Even if you love them, even if you choose that. I chose that. I wanted that, and I decided; I signed up for that. Volunteered. But I mean, that’s how it functioned sometimes. And I’m never going to lie about it because I think that does people who are younger a disservice. Like people who are just coming into parenthood, it does them a disservice if they feel like “I’m the only one who feels this way.” You can really hate on yourself really quickly if you feel that it’s not normal.

B:       I think it was the internet, like millennial moms got good at being like, “Whoa. What. just. happened?” We had the access to talk to each other 24/7, like up in the middle of the night feeding a kid, going “who is up with me? I’m losing my mind!” And so we were able to have more of a conversation, where when you had less communication [in previous generations] you wouldn’t necessarily want to like grouse about it all the time. There’s a lot of:

“Cherish. Enjoy every moment.”

A:       It was a funny little generation where people were compartmentalized; like they still weren’t doing like super close communal living and inter-generational living. So we were compartmentalized for a while, but we also didn’t have a lot of connectivity. Right? [Post edit: which is where we got weird, social shame-wise, with our mothering. We had expectations for status quo, and also didn’t compare notes honestly.] But like in the eighties, my mom was already calling the lady across the street. Like she had a best friend across the street, and they compared notes like all the damn time, because my mom’s an extrovert.

So they were just talk, talk, talk and all the time. But I think you’re right. I think you’re absolutely right. We’re [even] more connected.

B:       The more connected we get, the more we’re able to prepare each other.

A:       Yeah. And we can be a little bit more honest about. I mean, it’s a little too much information sometimes, but the information is available. There’s not a dearth of it.

B:        Yeah. So it’s, it’s intense. And what I found is I looked up one day and I’m like, I haven’t read a book in probably six years.

A:        God, yes. I would love to speak on that a little bit too.

B:        Do that! Because when I first realized that I could take time for myself, I still did it in obligations. I started, thinking that a job and working from home, and being like, “well I can do this and contribute and that will be fulfilling.” And in some ways, it was because I have a little bit of that entrepreneurial drive, and so it kind of felt like a refreshing thing. But it still wasn’t time for myself, and it still wasn’t time to pursue the things that I loved and the energized me. And one day in particular, I had a little bit of free space and I created a recipe. I just threw stuff together and like, really great food. And I’m like, “You used to do this all the time. I don’t understand why it’s been so long!”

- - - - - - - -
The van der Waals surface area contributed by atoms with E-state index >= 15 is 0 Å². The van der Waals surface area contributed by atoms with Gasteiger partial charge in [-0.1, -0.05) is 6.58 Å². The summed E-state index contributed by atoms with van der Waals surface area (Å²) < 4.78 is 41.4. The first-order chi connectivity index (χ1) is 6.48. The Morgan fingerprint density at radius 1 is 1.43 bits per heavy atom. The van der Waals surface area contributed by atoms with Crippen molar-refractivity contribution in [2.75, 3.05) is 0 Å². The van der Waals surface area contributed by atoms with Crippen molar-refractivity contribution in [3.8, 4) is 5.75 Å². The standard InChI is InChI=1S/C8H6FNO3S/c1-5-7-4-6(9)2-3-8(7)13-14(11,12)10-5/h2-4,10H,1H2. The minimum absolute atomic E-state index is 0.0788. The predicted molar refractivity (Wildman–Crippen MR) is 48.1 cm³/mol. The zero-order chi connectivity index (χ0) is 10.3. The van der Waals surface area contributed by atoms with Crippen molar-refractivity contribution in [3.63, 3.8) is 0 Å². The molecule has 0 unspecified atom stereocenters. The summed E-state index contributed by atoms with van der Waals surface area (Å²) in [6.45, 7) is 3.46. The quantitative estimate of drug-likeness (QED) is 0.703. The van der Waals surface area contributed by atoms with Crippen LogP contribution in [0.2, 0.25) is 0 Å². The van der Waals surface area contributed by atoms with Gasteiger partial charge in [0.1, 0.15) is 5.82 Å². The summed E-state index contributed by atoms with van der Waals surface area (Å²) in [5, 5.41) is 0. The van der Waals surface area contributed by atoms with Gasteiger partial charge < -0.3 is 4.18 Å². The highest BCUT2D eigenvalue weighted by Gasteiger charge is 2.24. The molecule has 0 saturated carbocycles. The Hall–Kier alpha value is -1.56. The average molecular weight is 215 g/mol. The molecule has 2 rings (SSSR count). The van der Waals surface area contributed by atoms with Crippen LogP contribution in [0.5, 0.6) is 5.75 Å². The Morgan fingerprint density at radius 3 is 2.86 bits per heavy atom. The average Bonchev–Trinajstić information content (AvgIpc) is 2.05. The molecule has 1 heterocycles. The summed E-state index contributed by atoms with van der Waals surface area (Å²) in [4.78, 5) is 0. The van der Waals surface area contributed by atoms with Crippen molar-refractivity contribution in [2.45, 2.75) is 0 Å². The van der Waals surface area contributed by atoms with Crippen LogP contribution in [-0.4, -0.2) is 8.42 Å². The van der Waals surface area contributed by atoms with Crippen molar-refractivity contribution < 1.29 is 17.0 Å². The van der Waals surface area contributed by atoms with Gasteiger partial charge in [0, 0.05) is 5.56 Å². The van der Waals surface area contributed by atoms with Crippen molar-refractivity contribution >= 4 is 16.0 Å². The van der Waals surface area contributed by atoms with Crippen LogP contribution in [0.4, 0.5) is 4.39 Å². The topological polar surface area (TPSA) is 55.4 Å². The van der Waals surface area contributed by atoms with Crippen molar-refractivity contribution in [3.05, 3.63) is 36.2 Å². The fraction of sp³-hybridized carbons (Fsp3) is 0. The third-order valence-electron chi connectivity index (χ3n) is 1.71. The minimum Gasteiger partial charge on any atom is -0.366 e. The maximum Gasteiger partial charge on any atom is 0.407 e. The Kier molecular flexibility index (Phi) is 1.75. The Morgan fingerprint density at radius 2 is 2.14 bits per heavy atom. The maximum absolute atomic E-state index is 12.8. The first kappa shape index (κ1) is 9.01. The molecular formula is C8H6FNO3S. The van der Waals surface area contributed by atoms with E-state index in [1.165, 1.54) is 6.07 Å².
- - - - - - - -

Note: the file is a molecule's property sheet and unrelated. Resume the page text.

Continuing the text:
I was so pulled in so many directions. I had no creative energy left.

A:        That’s a terrible feeling.

B:        Yeah, it’s stuffing your magic!

A:         Especially if creativity is like a big part of your personal identity or how you process and understand yourself. You lose yourself, you lose your relationship with yourself.

B:         Right. And you kind of wake up one day and don’t know where any of it went. And Xan kind of did that. She had these moments where she’s like, “I know that Sorrow was dangerous, but I can’t remember why”, because all these other stories and obligations became so much bigger than the actual thing that was part of her own history. She completely had forgotten her own history.

A:         And sorrow in this story, just like in case you haven’t read it, is the antagonist and she’s so awful. Yeah, but [Xan] had literally forgotten the greatest danger in her life. So she lost the plot. She actually lost the plot.  

B:         And Xan literally had lived hundreds of years, but it feels like hundreds of years. It feels like an entire lifetime ago that I did not have children or even that I had small children. Now that they’re bigger and I’m out of that fog, that feels like someone else entirely.

A:         I don’t know her. [laugh]

B:         It was a shell. It wasn’t the same person.

A:         And like a friend of mine likes to say like, ‘sleep deprivation is powerful woo’; it’s true. It can create like a literal, actual fog where you don’t create the strong memories as you normally would. It messes with you.

But also like, yeah, it’s true. Like if you lose yourself, I think it’s hard to even make like super strong emotional memories. Because most of us— like I think they say that the majority of the memories that we remember with any level of accuracy are connected with strong emotions, right? And sleep deprivation is not actually an emotion. [chuckle]

B:      Are you sure?

A:      It feels like an emotion sometimes…

B:      It felt intrusive, like one.

A:      Yeah, it does; it kind of has that same octopus-tentacle vibe.

But like, yeah, there are total years of myself that I have a tough time accessing. I have pictures, and I’m glad I took those actually. And have conversations that I remember with friends, and those were just lifelines for me. I had certain friends that I would touch base with on a daily basis and they preserved sanity in a big way.

Recovering Your Own Muchness